The Justice Conference

The Justice ConferenceThe Justice Conference is one of the largest international gatherings on social and biblical justice.

Originating in the United States in 2010, the Conference journeyed to Australia for the first time last weekend.

Approximately 500 people attended the sold-out conference, held at Arrow on Swanston in Melbourne.

People from various churches throughout Australia joined in the two-day gathering.

Ken Wytsma, founder of The Justice Conference, hoped that participants came away from the event feeling refreshed, empowered and energised to continue the fight for justice.

“The idea of justice is so important that we need a conference on it,” Mr Wytsma said.

“Justice is a part of the life of our faith. Justice, like truth, is a universal concept.”

Several Uniting Church members spoke at the conference.

Matt Anslow from Hope Uniting Church in Sydney has been involved with Love Makes a Way since its inception. The ecumenical movement organises sit-in actions at the office of MPs to raise awareness of Australia’s asylum seeker policies.

Mr Anslow stressed that nonviolence does not equal passivity. Rather, it can be a creative force for seeking alternate ways to bring about change.

“We decided that civil disobedience is an option we must take in order to put our bodies, in a small way, against injustice.”

Mr Anslow said that justice means welcoming the enemy and treating wrongdoers with respect and dignity.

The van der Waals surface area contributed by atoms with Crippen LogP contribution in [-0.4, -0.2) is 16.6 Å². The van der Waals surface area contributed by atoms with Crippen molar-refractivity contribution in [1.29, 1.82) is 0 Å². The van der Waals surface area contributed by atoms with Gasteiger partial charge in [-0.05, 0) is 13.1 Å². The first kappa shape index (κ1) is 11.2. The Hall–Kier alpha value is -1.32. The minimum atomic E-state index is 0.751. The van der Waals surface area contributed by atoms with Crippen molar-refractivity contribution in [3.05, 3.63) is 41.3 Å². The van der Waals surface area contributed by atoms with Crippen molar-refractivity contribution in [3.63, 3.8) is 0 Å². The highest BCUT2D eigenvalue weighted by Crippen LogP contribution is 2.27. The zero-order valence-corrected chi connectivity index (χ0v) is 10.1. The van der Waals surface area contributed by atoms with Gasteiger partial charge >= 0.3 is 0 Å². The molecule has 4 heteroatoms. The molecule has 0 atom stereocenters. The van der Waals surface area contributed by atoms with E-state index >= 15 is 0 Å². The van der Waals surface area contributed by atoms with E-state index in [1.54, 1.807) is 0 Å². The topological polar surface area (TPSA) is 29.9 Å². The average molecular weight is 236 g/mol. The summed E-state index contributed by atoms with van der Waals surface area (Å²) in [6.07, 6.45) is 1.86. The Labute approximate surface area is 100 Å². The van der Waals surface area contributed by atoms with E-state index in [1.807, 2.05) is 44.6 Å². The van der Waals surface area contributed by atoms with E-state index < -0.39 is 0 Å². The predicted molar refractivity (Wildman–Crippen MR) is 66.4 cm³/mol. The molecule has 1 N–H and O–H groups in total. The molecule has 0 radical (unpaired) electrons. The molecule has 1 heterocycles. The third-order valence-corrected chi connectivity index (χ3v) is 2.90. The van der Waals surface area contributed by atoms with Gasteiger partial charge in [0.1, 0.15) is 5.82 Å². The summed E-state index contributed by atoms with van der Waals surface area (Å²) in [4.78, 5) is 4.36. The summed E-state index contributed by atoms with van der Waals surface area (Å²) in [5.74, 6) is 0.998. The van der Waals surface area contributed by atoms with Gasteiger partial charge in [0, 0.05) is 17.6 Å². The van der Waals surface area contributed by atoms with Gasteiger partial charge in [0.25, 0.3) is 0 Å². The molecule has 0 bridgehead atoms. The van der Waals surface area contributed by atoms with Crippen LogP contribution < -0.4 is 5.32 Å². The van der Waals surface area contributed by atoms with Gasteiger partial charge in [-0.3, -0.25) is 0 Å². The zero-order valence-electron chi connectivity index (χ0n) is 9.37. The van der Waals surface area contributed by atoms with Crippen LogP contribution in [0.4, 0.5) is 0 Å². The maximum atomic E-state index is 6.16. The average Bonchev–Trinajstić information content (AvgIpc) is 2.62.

“You don’t see justice by dehumanising anyone – politicians or asylum seekers,” he said.

“We seek to transform those who don’t agree with us or who are perpetrators of injustice.”


Matt Anslow from Love Makes a Way

Matt Anslow from Love Makes a Way

Barbara Deutschmann is a founding member of Christians for Biblical Equality and attends Flynn Uniting Church in Alice Springs.

Ms Deutschmann warned against the dangers of gender stereotypes, which she argued “really limits the potential of people”.

She discussed how ideologies of male superiority can create generalisations about the female mind that restrict women’s participation in leadership decisions.

“Women will bring different perspectives to the table. They will not bring different brains.”

Despite some progress towards achieving the Millennium Development Goal of improved maternal health throughout the world, a woman still dies every eight minutes from complications due to unsafe childbirth.

Significant discrepancies in maternal health exist in Australia too.

“The maternal mortality rate is three times higher for Indigenous Australians than the rest of the population,” Ms Deutschmann said.

“It is amazing in our developed society that this inequality is still the case.”

The Justice Conference

Eugene Cho, founder and pastor at Quest Church in Seattle, was the keynote speaker for the Saturday morning and evening sessions.

Rev Cho discussed how justice is central to the gospel and reflects the character of God.

“Justice is not an accessory you wear on and off,” Rev Cho said. “Justice is the very nature of who God is.”

Rev Cho urged participants to practice justice beyond the doors of the church. But he warned that pursuing justice can come at a great personal price.

“Everyone loves justice – until there is a cost,” he said.

“There is always a cost to doing justice. And there is always a cost to following Jesus.”


Eugene Cho

Eugene Cho

The synod’s social media team tweeted from The Justice Conference and captured highlights from the event on Storify.

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